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Compliance with ceasefire key condition for Ukraine peace settlement - OSCE chairman

September 18, 2014, 0:54 UTC+3 VIENNA

Didier Burkhalter referred in particular to the adoption of a law on the special status of some districts of the Donetsk and Lugansk regions in Ukraine’s embattled southeast in early September

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VIENNA, September 18. /ITAR-TASS/. Compliance with the regime of cessation of fire in Ukraine is the key condition for peace settlement in the country, Swiss President Didier Burkhalter, who is the chairman-in-office of the Organization for Security and Cooperation in Europe (OSCE), said in a statement on Wednesday.

Burkhalter referred in particular to the adoption of a law on the special status of some districts of the Donetsk and Lugansk regions in Ukraine’s embattled southeast in early September, and a law on amnesty for participants of hostilities in the war-torn region.

“He also considered it an encouraging signal that numerous detainees from both sides have been released in the last few days. These were major steps that could pave the way towards a lasting solution of the crisis, Burkhalter stressed,” the OSCE said in its statement posted on its website.

“Regarding the commitment reached in the Minsk protocol on ensuring the immediate cessation of the use of weapons, Burkhalter underlined the importance of stabilizing the ceasefire and avoiding any erosion of this commitment,” the statement said.

“A comprehensive ceasefire regime and a common understanding on the details of a monitoring mechanism need to be established, he said. The OSCE has been assisting in monitoring the ceasefire as well as in verifying information and has doubled the number of monitors in eastern Ukraine since the ceasefire was established,” it said.

The OSCE chairman-in-office also emphasized that the OSCE monitors present in the affected regions should be able to hope for effective security assurances from all parties to the conflict.

Burkhalter pointed to the need to restore effective control over the Ukrainian-Russian border, which, he said, would be a “key prerequisite for a lasting solution”. Under the Minsk protocol, “particular attention should now be given to establishing a security zone along the border and effective monitoring of the border,” the OSCE said.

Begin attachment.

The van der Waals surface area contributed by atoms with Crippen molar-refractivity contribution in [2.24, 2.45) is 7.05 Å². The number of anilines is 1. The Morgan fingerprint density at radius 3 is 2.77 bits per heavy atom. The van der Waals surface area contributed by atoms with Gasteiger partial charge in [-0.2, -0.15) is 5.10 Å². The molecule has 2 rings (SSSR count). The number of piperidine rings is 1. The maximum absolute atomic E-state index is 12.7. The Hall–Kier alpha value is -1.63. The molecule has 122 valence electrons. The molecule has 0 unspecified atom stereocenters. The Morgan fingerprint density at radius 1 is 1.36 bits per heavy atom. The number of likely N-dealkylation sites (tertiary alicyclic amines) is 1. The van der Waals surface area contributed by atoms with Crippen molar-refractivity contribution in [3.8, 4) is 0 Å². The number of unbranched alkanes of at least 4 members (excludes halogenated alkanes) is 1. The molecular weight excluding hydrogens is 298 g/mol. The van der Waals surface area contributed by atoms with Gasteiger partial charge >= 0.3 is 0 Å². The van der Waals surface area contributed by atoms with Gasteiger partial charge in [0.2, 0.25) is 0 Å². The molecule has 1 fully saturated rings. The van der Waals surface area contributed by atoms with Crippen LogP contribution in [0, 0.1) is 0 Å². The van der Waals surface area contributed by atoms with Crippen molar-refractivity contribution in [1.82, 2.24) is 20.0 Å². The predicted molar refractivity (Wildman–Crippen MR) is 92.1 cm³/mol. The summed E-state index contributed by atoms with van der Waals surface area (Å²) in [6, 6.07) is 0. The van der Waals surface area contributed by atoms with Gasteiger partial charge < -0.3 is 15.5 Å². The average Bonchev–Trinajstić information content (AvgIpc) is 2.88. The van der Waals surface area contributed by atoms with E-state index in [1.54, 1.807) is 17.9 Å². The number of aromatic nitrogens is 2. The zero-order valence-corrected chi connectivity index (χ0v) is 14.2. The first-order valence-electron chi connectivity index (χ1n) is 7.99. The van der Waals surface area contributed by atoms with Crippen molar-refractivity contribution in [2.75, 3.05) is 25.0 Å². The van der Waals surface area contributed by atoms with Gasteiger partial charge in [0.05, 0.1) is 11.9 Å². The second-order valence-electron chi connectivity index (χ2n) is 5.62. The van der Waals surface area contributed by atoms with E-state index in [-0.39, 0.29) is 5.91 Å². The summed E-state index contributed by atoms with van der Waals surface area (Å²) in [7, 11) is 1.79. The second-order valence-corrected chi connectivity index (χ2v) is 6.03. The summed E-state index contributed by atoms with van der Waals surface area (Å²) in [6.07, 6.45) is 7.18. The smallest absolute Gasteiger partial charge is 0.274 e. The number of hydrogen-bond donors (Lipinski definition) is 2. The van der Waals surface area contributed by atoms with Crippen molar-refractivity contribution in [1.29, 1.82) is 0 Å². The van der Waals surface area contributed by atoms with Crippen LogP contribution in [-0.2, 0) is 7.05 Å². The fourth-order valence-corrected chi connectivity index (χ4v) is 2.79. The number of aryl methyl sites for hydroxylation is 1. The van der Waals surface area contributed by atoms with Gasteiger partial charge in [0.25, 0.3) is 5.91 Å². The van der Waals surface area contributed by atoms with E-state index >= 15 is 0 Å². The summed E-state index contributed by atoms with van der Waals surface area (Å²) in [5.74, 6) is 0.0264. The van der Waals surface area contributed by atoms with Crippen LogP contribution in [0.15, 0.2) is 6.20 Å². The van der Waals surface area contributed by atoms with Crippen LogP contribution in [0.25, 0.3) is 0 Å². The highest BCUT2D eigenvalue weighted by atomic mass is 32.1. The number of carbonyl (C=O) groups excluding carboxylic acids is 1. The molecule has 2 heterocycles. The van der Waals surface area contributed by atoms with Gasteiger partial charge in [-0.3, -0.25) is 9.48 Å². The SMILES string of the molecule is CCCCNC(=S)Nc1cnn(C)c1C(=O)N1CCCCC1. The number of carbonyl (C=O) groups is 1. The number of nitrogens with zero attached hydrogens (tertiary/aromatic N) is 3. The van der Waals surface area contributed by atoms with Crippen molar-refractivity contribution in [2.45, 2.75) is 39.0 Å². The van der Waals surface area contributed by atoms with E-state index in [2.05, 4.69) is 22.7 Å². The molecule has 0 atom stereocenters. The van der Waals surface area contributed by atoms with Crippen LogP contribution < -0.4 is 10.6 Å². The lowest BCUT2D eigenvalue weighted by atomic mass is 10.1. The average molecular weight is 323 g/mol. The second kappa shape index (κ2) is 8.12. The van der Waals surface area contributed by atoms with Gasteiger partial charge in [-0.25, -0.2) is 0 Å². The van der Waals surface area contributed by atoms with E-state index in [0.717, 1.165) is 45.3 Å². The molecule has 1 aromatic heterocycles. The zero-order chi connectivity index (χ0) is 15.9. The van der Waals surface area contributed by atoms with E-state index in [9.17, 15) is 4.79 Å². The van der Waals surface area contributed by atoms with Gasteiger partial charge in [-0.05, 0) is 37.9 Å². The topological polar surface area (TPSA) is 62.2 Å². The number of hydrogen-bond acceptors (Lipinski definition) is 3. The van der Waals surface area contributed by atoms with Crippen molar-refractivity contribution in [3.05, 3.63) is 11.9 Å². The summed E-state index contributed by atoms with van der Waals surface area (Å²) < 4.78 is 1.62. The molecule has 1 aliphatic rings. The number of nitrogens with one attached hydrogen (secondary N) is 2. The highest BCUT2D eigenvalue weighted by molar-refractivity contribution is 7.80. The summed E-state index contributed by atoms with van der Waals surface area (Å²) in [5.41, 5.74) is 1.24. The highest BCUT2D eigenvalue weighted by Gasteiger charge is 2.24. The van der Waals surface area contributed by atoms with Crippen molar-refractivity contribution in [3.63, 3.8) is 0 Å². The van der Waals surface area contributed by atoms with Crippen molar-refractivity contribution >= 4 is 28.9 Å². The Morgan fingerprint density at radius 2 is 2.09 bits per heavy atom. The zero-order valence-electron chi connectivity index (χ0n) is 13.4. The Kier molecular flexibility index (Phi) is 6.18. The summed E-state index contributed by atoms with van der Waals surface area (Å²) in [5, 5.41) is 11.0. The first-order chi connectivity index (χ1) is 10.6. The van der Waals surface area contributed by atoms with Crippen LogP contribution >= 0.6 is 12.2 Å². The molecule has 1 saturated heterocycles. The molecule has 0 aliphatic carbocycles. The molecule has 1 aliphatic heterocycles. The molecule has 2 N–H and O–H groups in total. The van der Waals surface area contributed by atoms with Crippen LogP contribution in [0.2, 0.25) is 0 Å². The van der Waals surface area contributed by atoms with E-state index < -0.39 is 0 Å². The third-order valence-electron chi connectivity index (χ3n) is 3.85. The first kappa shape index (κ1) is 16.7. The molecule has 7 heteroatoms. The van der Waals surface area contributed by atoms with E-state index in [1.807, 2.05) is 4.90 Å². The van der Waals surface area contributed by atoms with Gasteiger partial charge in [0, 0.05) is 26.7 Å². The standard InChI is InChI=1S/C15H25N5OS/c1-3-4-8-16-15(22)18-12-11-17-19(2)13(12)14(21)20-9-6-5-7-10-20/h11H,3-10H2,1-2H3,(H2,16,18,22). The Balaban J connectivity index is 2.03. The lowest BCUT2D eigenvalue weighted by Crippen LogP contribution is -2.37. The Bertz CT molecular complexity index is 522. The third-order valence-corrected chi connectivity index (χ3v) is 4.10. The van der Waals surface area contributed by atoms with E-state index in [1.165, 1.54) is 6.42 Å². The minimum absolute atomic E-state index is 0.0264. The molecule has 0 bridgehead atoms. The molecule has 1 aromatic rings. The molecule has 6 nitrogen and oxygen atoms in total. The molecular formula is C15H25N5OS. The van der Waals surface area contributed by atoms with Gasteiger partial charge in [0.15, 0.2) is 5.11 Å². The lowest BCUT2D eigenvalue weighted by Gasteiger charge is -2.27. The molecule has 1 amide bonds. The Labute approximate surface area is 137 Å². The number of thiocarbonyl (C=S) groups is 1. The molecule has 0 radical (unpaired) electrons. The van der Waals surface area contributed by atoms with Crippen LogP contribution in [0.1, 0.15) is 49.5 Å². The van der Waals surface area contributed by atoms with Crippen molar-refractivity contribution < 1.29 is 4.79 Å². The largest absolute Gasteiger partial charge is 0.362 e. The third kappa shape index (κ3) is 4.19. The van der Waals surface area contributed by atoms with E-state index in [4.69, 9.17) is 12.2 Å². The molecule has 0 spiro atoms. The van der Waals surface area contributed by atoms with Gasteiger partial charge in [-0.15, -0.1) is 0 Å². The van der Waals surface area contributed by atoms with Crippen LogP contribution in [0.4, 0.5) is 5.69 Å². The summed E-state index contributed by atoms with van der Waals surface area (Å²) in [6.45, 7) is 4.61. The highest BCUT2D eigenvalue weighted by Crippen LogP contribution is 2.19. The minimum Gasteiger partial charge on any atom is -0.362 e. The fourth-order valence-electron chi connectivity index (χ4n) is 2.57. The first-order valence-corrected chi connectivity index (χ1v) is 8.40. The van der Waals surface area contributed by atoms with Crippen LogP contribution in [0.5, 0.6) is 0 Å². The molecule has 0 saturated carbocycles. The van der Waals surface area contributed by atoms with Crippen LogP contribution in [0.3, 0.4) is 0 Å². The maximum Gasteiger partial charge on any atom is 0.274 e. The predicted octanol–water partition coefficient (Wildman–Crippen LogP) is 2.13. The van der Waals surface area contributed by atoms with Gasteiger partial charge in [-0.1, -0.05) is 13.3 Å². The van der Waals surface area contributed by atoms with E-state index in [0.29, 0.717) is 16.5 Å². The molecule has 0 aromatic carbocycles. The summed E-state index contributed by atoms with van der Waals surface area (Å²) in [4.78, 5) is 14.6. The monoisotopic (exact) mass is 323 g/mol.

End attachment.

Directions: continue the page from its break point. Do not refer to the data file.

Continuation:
Ukraine’s parliament on Tuesday passed the law granting a special self-rule status to certain districts in the Donetsk and Lugansk regions for three years. Elections to local self-government bodies were set for December 7.

The special status law was stipulated by the Minsk agreements reached September 5 in the Belarusian capital on the basis of Russian President Vladimir Putin’s seven-point plan proposed two days before.

The Rada also passed a law on amnesty for participants of combat activities in Ukraine’s troubled eastern regions except for those people who committed serious crimes.

According to UN data, clashes between troops loyal to Kiev and local militias in the Donetsk and Lugansk regions during Kiev’s military operation to regain control over the breakaway territories, which call themselves the Donetsk and Lugansk People’s republics (DPR and LPR), have killed some 3,000 people.

The parties to the conflict agreed on cessation of fire during the OSCE-mediated talks in Minsk. The long hoped-for ceasefire took effect the same day (September 5), but reports have said it has been violated several times.

The claims by the West and Ukraine's leaders in Kiev that Russia is participating in hostilities in Ukraine have led to sectoral sanctions against Moscow on the part of Western nations. Russia, which has repeatedly denied any involvement in military operations in Ukraine’s southeast, has had to impose retaliatory punitive measures in response.

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